Monsanto’s Legal Engineering
Jill Richardson, Guest Writer
As this spring began, another branch in the biotech giant Monsanto’s sweep around any meaningful regulation of its products burst into bloom. Monsanto and its fellow “Big Six” pesticide and biotech companies — Syngenta, Dupont, Bayer, BASF, and Dow Chemical — pulled off a legislative coup when Congress passed its latest budget bill with a gift to them quietly (and anonymously) tucked into it.
As comedian Jon Stewart put it, “the laws of the most powerful nation on earth are written with the same level of accountability as Internet comments.”
This new law — quickly dubbed the “Monsanto Protection Act” by its critics — was snuck into the routine spending measure. After President Barack Obama signed it, Politico discovered that the “anonymous” lawmaker behind the provision was Roy Blunt. The Republican senator represents Missouri, Monsanto’s home state.
Biotech companies produce the seeds of genetically engineered crops that have genes of another species tucked into their DNA. The foreign genes give the plants new traits, like the ability to manufacture their own insecticide.
These newfangled varieties of soy beans, corn, and other crops are found in an estimated 70 percent of our food supply. Yet, most Americans are unaware of them because they aren’t labeled.
In fact, the biotech industry’s strategy around genetically engineered crops has avoided a meaningful national debate from the start. It began in the 1980s when companies like Monsanto first began working on these “crops of the future.” They’ve ensured a relatively easy path for themselves.
Our government even works to influence the legal systems of foreign countries to increase the adoption of genetically engineered crops in other nations. And the biotech companies themselves prohibit any independent studies of their products by scientists.
When the legislative and executive branches fail to protect consumers, the judicial system should set things right. That’s what checks and balances are for.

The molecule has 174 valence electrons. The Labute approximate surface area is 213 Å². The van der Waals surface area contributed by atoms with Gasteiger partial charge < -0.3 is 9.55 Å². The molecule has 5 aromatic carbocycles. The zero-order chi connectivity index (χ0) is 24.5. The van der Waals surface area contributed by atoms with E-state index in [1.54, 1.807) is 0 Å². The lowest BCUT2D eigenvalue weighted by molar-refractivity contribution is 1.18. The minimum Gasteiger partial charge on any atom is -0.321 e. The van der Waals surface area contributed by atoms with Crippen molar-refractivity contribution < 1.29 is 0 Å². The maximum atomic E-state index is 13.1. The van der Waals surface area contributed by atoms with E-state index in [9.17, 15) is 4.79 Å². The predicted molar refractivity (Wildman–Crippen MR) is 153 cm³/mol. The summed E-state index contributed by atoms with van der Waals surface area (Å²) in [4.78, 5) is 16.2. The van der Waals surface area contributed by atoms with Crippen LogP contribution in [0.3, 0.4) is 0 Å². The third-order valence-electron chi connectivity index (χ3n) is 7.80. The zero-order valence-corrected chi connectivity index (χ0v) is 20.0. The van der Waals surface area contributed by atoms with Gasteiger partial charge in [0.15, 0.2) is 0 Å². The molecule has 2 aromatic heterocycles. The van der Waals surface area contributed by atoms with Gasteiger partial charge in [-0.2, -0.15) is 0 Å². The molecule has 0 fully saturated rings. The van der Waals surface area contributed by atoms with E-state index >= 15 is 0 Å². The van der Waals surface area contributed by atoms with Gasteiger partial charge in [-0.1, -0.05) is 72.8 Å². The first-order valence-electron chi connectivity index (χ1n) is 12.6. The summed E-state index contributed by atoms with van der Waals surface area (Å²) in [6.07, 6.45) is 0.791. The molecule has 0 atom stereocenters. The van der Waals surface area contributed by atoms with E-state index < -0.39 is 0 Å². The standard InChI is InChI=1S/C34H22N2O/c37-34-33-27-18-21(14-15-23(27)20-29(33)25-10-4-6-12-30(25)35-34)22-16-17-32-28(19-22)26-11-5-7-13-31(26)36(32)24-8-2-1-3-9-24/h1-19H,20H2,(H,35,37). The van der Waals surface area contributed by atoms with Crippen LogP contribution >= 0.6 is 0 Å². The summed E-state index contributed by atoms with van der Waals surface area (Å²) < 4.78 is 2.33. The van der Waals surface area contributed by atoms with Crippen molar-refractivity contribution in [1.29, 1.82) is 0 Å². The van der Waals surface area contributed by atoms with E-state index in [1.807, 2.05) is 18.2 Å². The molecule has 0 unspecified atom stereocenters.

In the past decade, Monsanto’s been making regular Supreme Court appearances to defend its genetically engineered crops. Luckily for the Big Ag giant, its old lawyer, Clarence Thomas, is one of the justices. And, he doesn’t recuse himself from their cases.
Despite a massive legal budget and tight ties to Justice Thomas, Monsanto has suffered some Supreme setbacks. Two of the lawsuits involved their products — sugar beets and alfalfa — that were genetically engineered to survive being sprayed by Monsanto’s bestselling herbicide, Roundup.
In both cases, the courts decided that the Department of Agriculture hadn’t performed the necessary environmental review before legalizing Monsanto’s products for commercial sale. The government had to go back and do its homework before it could give Monsanto the green light. Monsanto had to stop selling its products — if only temporarily.
But while the government performed the environmental reviews, some farmers had already bought — or even planted — Monsanto’s seeds, which were now no longer legal to sell. Would the courts make those farmers rip their crops out of the ground? They didn’t. In both cases, farmers who had already purchased and planted Monsanto’s seeds were allowed to grow them, harvest them, and sell them, even though new sales were prohibited.
Of course, the losses in court were setbacks to Monsanto and to their friends in the government. But the courts based their decisions on the law, and the laws were written to protect the American people and the environment. Monsanto’s solution? Change the law.
Thanks to the “Monsanto Protection Act,” the next time a court finds that the Department of Agriculture wrongfully approved a variety of genetically engineered seeds, the court will be 100 percent powerless to stop any further planting.
Our laws were established for a reason. Following them should be required, even for companies selling the latest new inventions. Just because a company like Monsanto has patents and lobbyists doesn’t mean that it should be allowed to wriggle out of the American legal system’s checks and balances.
About the Author
Jill Richardson is a columnist for OtherWords the author of Recipe for America: Why Our Food System Is Broken and What We Can Do to Fix It. OtherWords.org
This article originally appeared at OtherWords.
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